Soil testing is the most widely known service offered by extension offices. There are two good reasons why we recommend this quick and simple process: It can save you time and money.
Soil fertility changes over time. Some nutrients are leached away by irrigating or rainfall. Some common fertilizer materials change the pH or acidify the soil over time. Vegetable gardens are harvested, grass clippings are bagged and leaves are raked, removing nutrients that must be replaced.
“Big deal,” you might say. “I’ll just put out a little fertilizer.”
Well, that is good, but it leads to the question of what fertilizer you should buy and how much of it to apply.
So you ask the sales clerk at the garden center which fertilizer you should buy. That is like walking into the pharmacy and asking the druggist, “What is your best pill?” The answer, of course, is that it depends on what is wrong with you.
The recommendation for the right fertilizer depends on the current fertility level of your soil and the nutrients that will be needed by the plants you plan to grow.
Most of our soils tend to be acidic by nature. If you put out fertilizer year after year, that tends to make many of our soils even more acidic. You can add a little lime periodically, but how much is enough? Many plant roots cannot take up the nutrients they need when there are acidic soil conditions. Some plants, however, actually need acidic soil conditions to perform their best. It can be confusing for the novice gardener.
Sometimes plants will show nutrient deficiency symptoms due to growing conditions, not because they lack fertilizer. “Wet feet,” root rots and some plant diseases can create symptoms in the plant that resemble a lack of fertilizer.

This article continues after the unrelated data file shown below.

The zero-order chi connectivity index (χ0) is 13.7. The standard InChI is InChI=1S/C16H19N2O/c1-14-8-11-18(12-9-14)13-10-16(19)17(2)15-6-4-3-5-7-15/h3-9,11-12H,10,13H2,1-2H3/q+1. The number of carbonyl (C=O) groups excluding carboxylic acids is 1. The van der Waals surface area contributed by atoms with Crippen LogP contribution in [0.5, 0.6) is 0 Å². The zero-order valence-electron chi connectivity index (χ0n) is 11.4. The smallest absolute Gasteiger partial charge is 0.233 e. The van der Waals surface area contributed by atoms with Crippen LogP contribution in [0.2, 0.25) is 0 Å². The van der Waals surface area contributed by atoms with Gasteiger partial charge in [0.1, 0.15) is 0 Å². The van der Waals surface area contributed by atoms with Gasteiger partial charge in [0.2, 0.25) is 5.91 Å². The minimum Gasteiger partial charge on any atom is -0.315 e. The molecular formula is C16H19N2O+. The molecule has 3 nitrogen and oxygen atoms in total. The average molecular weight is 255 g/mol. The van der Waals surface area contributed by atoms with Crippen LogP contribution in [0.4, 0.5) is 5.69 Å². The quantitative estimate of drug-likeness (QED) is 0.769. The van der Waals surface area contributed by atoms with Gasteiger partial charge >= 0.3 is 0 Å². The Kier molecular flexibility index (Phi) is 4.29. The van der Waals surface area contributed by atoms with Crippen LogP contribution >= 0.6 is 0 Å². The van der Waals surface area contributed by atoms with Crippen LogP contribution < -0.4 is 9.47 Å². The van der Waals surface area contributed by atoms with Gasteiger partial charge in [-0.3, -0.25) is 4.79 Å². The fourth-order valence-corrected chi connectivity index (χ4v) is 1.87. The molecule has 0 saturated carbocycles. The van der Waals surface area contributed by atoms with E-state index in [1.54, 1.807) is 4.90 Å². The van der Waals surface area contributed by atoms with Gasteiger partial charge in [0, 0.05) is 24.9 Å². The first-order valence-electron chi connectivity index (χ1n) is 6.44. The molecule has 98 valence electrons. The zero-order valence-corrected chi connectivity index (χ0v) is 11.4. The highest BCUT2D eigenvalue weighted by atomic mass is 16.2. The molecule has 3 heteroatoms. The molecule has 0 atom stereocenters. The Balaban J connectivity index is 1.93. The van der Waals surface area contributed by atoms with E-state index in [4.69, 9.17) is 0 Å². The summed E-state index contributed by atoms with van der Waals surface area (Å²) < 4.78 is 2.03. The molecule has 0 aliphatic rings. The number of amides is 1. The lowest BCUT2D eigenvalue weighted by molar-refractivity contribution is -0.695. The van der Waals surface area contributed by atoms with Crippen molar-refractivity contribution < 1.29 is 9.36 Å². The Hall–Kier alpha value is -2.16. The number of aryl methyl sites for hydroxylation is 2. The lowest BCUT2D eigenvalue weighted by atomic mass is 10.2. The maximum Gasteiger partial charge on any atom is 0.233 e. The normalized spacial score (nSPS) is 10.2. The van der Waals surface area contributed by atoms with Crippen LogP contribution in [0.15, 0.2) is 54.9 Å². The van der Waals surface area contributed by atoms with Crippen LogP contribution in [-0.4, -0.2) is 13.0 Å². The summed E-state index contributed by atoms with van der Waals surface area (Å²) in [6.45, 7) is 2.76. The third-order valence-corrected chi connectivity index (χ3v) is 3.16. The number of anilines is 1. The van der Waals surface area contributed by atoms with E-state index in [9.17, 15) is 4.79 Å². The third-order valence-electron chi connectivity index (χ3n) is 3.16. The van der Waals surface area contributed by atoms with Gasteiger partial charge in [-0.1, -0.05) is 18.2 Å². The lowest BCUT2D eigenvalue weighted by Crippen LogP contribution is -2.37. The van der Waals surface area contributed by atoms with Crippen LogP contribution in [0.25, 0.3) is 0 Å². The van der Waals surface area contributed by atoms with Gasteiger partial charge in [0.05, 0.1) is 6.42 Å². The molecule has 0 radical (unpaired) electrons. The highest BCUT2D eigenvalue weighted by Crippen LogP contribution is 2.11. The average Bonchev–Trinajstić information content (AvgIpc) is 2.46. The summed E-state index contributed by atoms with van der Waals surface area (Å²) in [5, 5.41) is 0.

The solution to all of these problems is to take a simple soil sample for analysis. Take a clean plastic bucket and a garden trowel in hand. Go to eight to 12 random locations within the area that you want to sample, collecting a scoop of soil from the top 4-6 inches at each spot. Then, thoroughly mix all the soil you have collected so that you have a good representative sample. Bring one pint or about a pound of this mixture to the extension office for analysis.
We would need to know what you are planning to grow. For example, do you want the soil tested for a centipede or Bermuda grass lawn? Is the site a home vegetable garden or a bed of azaleas?
We also would need to collect a lab fee of $10.50, either in cash or check. The samples are sent to the University of Georgia Agricultural Services Laboratory for analysis. In about one week, you would receive the test results in the mail, or email if you prefer.
The soil test report has two parts. The first is a graph that shows the current fertility level and the pH level of the soil. The second part contains fertilizer and lime recommendations for the specific site. The report indicates how many pounds of a specific fertilizer you would need to spread and how much lime is needed.
The soil test report takes the guesswork out of caring for your plants. You could take the report to your garden center and shop for exactly what you need.
You don’t have to waste money buying the wrong fertilizer or overlooking a critical need.
Fall is a great time to get this chore done. It allows you to apply lime if needed in plenty of time to affect the garden soil before the next growing season.
So what are you waiting for? Get a soil test!
For more information, call your local county extension office at 876-2133.